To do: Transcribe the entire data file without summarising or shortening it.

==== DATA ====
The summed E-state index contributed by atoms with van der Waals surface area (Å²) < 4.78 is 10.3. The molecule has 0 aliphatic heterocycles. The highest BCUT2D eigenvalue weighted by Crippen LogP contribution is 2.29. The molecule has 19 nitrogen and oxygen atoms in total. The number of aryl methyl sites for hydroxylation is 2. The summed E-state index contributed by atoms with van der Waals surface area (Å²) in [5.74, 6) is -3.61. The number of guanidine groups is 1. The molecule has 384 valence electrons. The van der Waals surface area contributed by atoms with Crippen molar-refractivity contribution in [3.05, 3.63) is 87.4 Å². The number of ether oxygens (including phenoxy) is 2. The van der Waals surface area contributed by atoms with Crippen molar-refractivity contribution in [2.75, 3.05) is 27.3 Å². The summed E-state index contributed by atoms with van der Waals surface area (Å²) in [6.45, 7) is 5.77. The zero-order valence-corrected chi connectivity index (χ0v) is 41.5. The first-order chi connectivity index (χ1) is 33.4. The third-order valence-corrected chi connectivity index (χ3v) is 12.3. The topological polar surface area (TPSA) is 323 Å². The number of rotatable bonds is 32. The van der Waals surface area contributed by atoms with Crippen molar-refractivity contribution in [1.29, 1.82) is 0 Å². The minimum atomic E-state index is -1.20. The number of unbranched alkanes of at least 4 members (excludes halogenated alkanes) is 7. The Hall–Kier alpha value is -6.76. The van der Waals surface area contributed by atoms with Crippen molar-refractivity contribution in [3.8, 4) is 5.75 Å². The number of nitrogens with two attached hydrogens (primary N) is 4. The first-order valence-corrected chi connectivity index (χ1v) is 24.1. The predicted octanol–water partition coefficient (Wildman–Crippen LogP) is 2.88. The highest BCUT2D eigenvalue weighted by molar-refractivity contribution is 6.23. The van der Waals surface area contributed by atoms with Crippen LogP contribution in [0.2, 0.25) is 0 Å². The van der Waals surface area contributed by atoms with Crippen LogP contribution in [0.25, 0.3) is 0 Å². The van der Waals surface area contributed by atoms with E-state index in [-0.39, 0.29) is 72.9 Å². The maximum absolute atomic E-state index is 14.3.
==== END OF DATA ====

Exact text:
The summed E-state index contributed by atoms with van der Waals surface area (Å²) < 4.78 is 10.3. The molecule has 0 aliphatic heterocycles. The highest BCUT2D eigenvalue weighted by Crippen LogP contribution is 2.29. The molecule has 19 nitrogen and oxygen atoms in total. The number of aryl methyl sites for hydroxylation is 2. The summed E-state index contributed by atoms with van der Waals surface area (Å²) in [5.74, 6) is -3.61. The number of guanidine groups is 1. The molecule has 384 valence electrons. The van der Waals surface area contributed by atoms with Crippen molar-refractivity contribution in [3.05, 3.63) is 87.4 Å². The number of ether oxygens (including phenoxy) is 2. The van der Waals surface area contributed by atoms with Crippen molar-refractivity contribution in [2.75, 3.05) is 27.3 Å². The summed E-state index contributed by atoms with van der Waals surface area (Å²) in [6.45, 7) is 5.77. The zero-order valence-corrected chi connectivity index (χ0v) is 41.5. The first-order chi connectivity index (χ1) is 33.4. The third-order valence-corrected chi connectivity index (χ3v) is 12.3. The topological polar surface area (TPSA) is 323 Å². The number of rotatable bonds is 32. The van der Waals surface area contributed by atoms with Crippen molar-refractivity contribution in [1.29, 1.82) is 0 Å². The minimum atomic E-state index is -1.20. The number of unbranched alkanes of at least 4 members (excludes halogenated alkanes) is 7. The Hall–Kier alpha value is -6.76. The van der Waals surface area contributed by atoms with Crippen molar-refractivity contribution in [3.8, 4) is 5.75 Å². The number of nitrogens with two attached hydrogens (primary N) is 4. The first-order valence-corrected chi connectivity index (χ1v) is 24.1. The predicted octanol–water partition coefficient (Wildman–Crippen LogP) is 2.88. The highest BCUT2D eigenvalue weighted by molar-refractivity contribution is 6.23. The van der Waals surface area contributed by atoms with Crippen LogP contribution in [0.2, 0.25) is 0 Å². The van der Waals surface area contributed by atoms with Crippen LogP contribution in [0.25, 0.3) is 0 Å². The van der Waals surface area contributed by atoms with E-state index in [-0.39, 0.29) is 72.9 Å². The maximum absolute atomic E-state index is 14.3.